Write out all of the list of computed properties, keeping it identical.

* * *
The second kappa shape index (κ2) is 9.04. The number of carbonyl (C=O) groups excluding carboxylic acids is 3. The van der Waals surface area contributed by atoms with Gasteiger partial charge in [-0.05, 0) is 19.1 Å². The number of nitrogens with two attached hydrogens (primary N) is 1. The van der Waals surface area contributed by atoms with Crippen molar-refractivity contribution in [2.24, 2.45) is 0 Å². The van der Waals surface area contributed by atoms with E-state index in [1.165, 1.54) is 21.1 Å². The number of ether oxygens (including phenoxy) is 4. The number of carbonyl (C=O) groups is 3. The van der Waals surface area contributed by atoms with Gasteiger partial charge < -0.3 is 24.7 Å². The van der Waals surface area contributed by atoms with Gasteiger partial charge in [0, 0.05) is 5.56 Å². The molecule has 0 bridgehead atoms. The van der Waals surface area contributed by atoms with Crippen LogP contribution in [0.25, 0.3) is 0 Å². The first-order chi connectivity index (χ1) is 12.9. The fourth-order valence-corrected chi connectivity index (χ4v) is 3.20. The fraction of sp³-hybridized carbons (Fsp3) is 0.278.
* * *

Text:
The second kappa shape index (κ2) is 9.04. The number of carbonyl (C=O) groups excluding carboxylic acids is 3. The van der Waals surface area contributed by atoms with Gasteiger partial charge in [-0.05, 0) is 19.1 Å². The number of nitrogens with two attached hydrogens (primary N) is 1. The van der Waals surface area contributed by atoms with Crippen molar-refractivity contribution in [2.24, 2.45) is 0 Å². The van der Waals surface area contributed by atoms with E-state index in [1.165, 1.54) is 21.1 Å². The number of ether oxygens (including phenoxy) is 4. The number of carbonyl (C=O) groups is 3. The van der Waals surface area contributed by atoms with Gasteiger partial charge < -0.3 is 24.7 Å². The van der Waals surface area contributed by atoms with Gasteiger partial charge in [0, 0.05) is 5.56 Å². The molecule has 0 bridgehead atoms. The van der Waals surface area contributed by atoms with Crippen LogP contribution in [0.25, 0.3) is 0 Å². The first-order chi connectivity index (χ1) is 12.9. The fourth-order valence-corrected chi connectivity index (χ4v) is 3.20. The fraction of sp³-hybridized carbons (Fsp3) is 0.278.